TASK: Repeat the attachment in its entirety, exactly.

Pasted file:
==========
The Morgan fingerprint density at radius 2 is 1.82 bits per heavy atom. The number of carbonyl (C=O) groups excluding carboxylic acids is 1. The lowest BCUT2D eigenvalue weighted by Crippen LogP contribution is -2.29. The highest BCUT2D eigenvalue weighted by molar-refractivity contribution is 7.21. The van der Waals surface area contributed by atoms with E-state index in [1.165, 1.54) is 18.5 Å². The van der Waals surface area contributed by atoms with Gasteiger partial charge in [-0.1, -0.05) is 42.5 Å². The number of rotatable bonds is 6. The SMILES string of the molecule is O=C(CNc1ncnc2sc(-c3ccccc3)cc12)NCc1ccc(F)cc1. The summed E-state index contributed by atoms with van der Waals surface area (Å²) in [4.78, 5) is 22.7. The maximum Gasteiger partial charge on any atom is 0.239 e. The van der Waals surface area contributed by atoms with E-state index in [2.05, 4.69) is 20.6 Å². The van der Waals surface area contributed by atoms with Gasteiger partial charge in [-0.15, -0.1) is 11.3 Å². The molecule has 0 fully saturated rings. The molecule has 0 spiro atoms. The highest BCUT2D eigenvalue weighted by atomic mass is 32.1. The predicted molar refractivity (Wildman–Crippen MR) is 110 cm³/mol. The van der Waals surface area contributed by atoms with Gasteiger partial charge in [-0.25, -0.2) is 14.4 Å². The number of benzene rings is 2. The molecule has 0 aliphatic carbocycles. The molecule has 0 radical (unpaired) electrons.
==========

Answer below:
The Morgan fingerprint density at radius 2 is 1.82 bits per heavy atom. The number of carbonyl (C=O) groups excluding carboxylic acids is 1. The lowest BCUT2D eigenvalue weighted by Crippen LogP contribution is -2.29. The highest BCUT2D eigenvalue weighted by molar-refractivity contribution is 7.21. The van der Waals surface area contributed by atoms with E-state index in [1.165, 1.54) is 18.5 Å². The van der Waals surface area contributed by atoms with Gasteiger partial charge in [-0.1, -0.05) is 42.5 Å². The number of rotatable bonds is 6. The SMILES string of the molecule is O=C(CNc1ncnc2sc(-c3ccccc3)cc12)NCc1ccc(F)cc1. The summed E-state index contributed by atoms with van der Waals surface area (Å²) in [4.78, 5) is 22.7. The maximum Gasteiger partial charge on any atom is 0.239 e. The van der Waals surface area contributed by atoms with E-state index in [2.05, 4.69) is 20.6 Å². The van der Waals surface area contributed by atoms with Gasteiger partial charge in [-0.15, -0.1) is 11.3 Å². The molecule has 0 fully saturated rings. The molecule has 0 spiro atoms. The highest BCUT2D eigenvalue weighted by atomic mass is 32.1. The predicted molar refractivity (Wildman–Crippen MR) is 110 cm³/mol. The van der Waals surface area contributed by atoms with Gasteiger partial charge in [-0.25, -0.2) is 14.4 Å². The number of benzene rings is 2. The molecule has 0 aliphatic carbocycles. The molecule has 0 radical (unpaired) electrons.